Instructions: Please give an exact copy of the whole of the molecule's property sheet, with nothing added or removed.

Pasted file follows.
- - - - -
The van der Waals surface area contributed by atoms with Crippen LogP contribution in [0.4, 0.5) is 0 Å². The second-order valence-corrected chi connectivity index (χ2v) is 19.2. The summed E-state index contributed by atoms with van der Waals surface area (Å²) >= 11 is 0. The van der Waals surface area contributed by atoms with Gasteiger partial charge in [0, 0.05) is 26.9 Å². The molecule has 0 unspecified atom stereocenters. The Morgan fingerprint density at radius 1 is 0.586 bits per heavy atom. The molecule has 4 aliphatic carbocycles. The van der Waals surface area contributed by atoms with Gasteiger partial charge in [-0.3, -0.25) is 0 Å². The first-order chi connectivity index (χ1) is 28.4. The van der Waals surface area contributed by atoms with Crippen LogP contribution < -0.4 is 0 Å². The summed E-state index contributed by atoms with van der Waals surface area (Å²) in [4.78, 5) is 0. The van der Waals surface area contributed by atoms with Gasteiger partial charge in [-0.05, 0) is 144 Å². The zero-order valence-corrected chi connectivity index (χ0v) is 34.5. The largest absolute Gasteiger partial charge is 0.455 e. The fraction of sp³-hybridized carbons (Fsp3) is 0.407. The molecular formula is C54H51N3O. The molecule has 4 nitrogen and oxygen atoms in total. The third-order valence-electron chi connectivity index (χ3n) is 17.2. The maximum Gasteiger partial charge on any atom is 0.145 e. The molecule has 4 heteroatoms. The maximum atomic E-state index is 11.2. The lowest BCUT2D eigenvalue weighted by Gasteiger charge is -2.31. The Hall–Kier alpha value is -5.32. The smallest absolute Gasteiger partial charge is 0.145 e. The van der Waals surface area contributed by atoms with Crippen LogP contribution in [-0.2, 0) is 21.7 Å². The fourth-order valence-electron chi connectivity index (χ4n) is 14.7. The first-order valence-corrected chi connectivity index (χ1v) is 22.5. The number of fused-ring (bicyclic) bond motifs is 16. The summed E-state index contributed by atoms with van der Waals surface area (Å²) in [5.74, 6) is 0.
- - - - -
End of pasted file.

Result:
The van der Waals surface area contributed by atoms with Crippen LogP contribution in [0.4, 0.5) is 0 Å². The second-order valence-corrected chi connectivity index (χ2v) is 19.2. The summed E-state index contributed by atoms with van der Waals surface area (Å²) >= 11 is 0. The van der Waals surface area contributed by atoms with Gasteiger partial charge in [0, 0.05) is 26.9 Å². The molecule has 0 unspecified atom stereocenters. The Morgan fingerprint density at radius 1 is 0.586 bits per heavy atom. The molecule has 4 aliphatic carbocycles. The van der Waals surface area contributed by atoms with Gasteiger partial charge in [-0.3, -0.25) is 0 Å². The first-order chi connectivity index (χ1) is 28.4. The van der Waals surface area contributed by atoms with Crippen LogP contribution < -0.4 is 0 Å². The summed E-state index contributed by atoms with van der Waals surface area (Å²) in [4.78, 5) is 0. The van der Waals surface area contributed by atoms with Gasteiger partial charge in [-0.05, 0) is 144 Å². The zero-order valence-corrected chi connectivity index (χ0v) is 34.5. The largest absolute Gasteiger partial charge is 0.455 e. The fraction of sp³-hybridized carbons (Fsp3) is 0.407. The molecular formula is C54H51N3O. The molecule has 4 nitrogen and oxygen atoms in total. The third-order valence-electron chi connectivity index (χ3n) is 17.2. The maximum Gasteiger partial charge on any atom is 0.145 e. The molecule has 4 heteroatoms. The maximum atomic E-state index is 11.2. The lowest BCUT2D eigenvalue weighted by Gasteiger charge is -2.31. The Hall–Kier alpha value is -5.32. The smallest absolute Gasteiger partial charge is 0.145 e. The van der Waals surface area contributed by atoms with Crippen LogP contribution in [-0.2, 0) is 21.7 Å². The fourth-order valence-electron chi connectivity index (χ4n) is 14.7. The first-order valence-corrected chi connectivity index (χ1v) is 22.5. The number of fused-ring (bicyclic) bond motifs is 16. The summed E-state index contributed by atoms with van der Waals surface area (Å²) in [5.74, 6) is 0.